Get exclusive CAP network offers from top brands

View CAP Offers

DC will regulate online gambling; updates for Nevada, Florida, Hawaii bills

Much has happened on the road to regulating online gambling and Internet poker in the U.S. in recent weeks. And all eyes are on the District of Columbia, which has surprised everyone by announcing new online gambling laws.

D.C. gets there first
The big news being trumpeted by all facets of mainstream media is that the first state to legalize and regulate online poker in the U.S. isn’t really a state at all. It’s the District of Columbia.
Every major media source — and we mean every — has picked up this story. Though many of them are carrying the Associated Press version, which explains that the law was actually written into the 2011 budget, and lawmakers have run out of time to object to it:
“Permitting the online games was part of the 2011 budget and a 30-day period for Congress to object expired last week,” writes Eric Tucker in the Associated Press report.
The bill has already “cleared the congressional approval process” and doesn’t need any further approval from lawmakers or committees. But those celebrating a new online gambling framework should be cautious — details of how the district’s online gambling would be implemented are still unclear.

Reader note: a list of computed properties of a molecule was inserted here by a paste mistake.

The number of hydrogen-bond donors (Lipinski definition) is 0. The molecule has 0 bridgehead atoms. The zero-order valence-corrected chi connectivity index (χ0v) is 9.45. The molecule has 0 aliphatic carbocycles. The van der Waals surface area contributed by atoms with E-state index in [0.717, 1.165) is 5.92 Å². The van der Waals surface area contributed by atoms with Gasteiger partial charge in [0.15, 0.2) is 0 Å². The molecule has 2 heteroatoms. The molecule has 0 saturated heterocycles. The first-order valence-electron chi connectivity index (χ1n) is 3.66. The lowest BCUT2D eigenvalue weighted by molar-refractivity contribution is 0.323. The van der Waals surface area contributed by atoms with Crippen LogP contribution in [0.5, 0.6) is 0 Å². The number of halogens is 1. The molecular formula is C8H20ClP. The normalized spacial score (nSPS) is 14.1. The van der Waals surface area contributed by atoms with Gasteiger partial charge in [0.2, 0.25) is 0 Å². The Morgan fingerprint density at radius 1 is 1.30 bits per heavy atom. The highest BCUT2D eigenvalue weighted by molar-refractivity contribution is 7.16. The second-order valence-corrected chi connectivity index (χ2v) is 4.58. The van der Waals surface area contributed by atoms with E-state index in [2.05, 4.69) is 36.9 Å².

What the law does is give the D.C. Lottery the ability to administer “games of skill and games of chance,” per the Washington City Paper.  But Washington, D.C. Mayor Vincent Gray said that he didn’t personally know how close the new regulations were to implementation, but “Assuming it’s implemented, it would become a part of our lottery program and could generate additional resources for the District of Columbia as we continue to support ourselves.”
For example, it’s not yet known how online poker will fit into picture. And the regulations have to work within the UIGEA, meaning they can only offer online gambling services to residents of D.C., making sure other neighboring areas aren’t using the services, too.
But it’s been established, apparently, that “players will have to bring their laptops to designated hot spots to get dealt in,” notes NBC Washington. “The city will be setting up these hot spots in stores, bars, and other locations.”
Progress in Nevada, too
And in Nevada, a legislative panel has amended and approved a bill that will allow “the Nevada Gaming Commission to begin drafting rules to regulate online poker,” reports CBS Las Vegas, “but stipulates that Internet gambling would not be implemented until sanctioned by Congress or the Justice Department.”
The bill now moves to the assembly floor. But it might be already dead, since the governor doesn’t support it and will presumably veto it.
Florida and Hawaii online gambling bills dead
In related news, bills to regulate online gambling in Florida and Hawaii have reportedly died. The Florida bill failed to pass the Senate Criminal Justice Committee, and the Hawaii bill didn’t reach a vote before last Friday’s deadline. In Hawaii, that means that traditional poker games are still illegal, too.